Impact of different stages of juice processing on the anthocyanin, flavonol, and procyanidin contents of cranberries.J Agric Food Chem 2011; 59(9):4692-8JA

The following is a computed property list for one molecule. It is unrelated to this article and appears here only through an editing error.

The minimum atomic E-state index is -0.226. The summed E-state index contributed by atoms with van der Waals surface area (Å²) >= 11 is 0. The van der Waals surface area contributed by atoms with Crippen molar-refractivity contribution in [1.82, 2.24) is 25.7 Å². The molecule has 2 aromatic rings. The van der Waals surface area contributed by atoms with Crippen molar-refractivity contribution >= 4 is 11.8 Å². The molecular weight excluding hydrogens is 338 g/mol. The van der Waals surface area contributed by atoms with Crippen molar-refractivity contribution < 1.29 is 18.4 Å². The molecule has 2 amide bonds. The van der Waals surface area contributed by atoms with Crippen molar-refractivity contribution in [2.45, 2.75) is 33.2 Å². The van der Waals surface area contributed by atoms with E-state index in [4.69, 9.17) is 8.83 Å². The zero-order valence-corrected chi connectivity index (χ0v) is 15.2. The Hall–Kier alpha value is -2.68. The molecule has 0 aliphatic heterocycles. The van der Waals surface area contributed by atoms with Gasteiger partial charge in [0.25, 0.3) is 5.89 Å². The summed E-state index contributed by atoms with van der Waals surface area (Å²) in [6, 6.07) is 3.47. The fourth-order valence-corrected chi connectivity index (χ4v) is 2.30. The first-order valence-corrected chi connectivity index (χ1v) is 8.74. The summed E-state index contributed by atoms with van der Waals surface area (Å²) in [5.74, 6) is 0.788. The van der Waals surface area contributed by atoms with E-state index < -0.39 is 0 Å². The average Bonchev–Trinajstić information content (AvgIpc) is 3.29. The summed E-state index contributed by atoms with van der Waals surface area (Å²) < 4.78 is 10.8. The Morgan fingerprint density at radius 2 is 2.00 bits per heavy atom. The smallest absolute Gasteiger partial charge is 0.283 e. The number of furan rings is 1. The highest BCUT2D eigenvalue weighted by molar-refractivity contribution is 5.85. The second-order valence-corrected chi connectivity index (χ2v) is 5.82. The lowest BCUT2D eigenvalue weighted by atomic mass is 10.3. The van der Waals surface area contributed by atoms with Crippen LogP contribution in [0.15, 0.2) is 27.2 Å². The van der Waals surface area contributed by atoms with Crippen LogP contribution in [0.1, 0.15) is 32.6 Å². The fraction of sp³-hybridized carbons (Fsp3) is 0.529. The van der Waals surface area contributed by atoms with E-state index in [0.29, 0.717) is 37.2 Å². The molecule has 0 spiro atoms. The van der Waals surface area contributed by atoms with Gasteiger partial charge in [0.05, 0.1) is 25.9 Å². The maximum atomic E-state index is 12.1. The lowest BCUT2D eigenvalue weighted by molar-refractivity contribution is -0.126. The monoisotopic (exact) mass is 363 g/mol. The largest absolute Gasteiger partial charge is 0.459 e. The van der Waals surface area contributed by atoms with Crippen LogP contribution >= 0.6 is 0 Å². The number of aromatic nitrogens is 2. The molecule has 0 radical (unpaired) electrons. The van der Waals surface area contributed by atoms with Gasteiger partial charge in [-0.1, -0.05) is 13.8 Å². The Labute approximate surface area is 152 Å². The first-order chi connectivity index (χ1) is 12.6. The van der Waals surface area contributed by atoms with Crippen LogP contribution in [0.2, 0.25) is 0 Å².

Juice is the most common form in which cranberries are consumed; however there is limited information on the changes of polyphenolic content of the berries during juice processing. This study investigated the effects of three different pretreatments (grinding plus blanching; only grinding; only blanching) for cranberry juice processing on the concentrations of anthocyanins, flavonols, and procyanidins throughout processing. Flavonols and procyanidins were retained in the juice to a greater extent than anthocyanins, and pressing resulted in the most significant losses in polyphenolics due to removal of the seeds and skins. Flavonol aglycones were formed during processing as a result of heat treatment. Drying of cranberry pomace resulted in increased extraction of flavonols and procyanidin oligomers but lower extraction of polymeric procyanidins. The results indicate that cranberry polyphenolics are relatively stable during processing compared to other berries; however, more work is needed to determine their fate during storage of juices.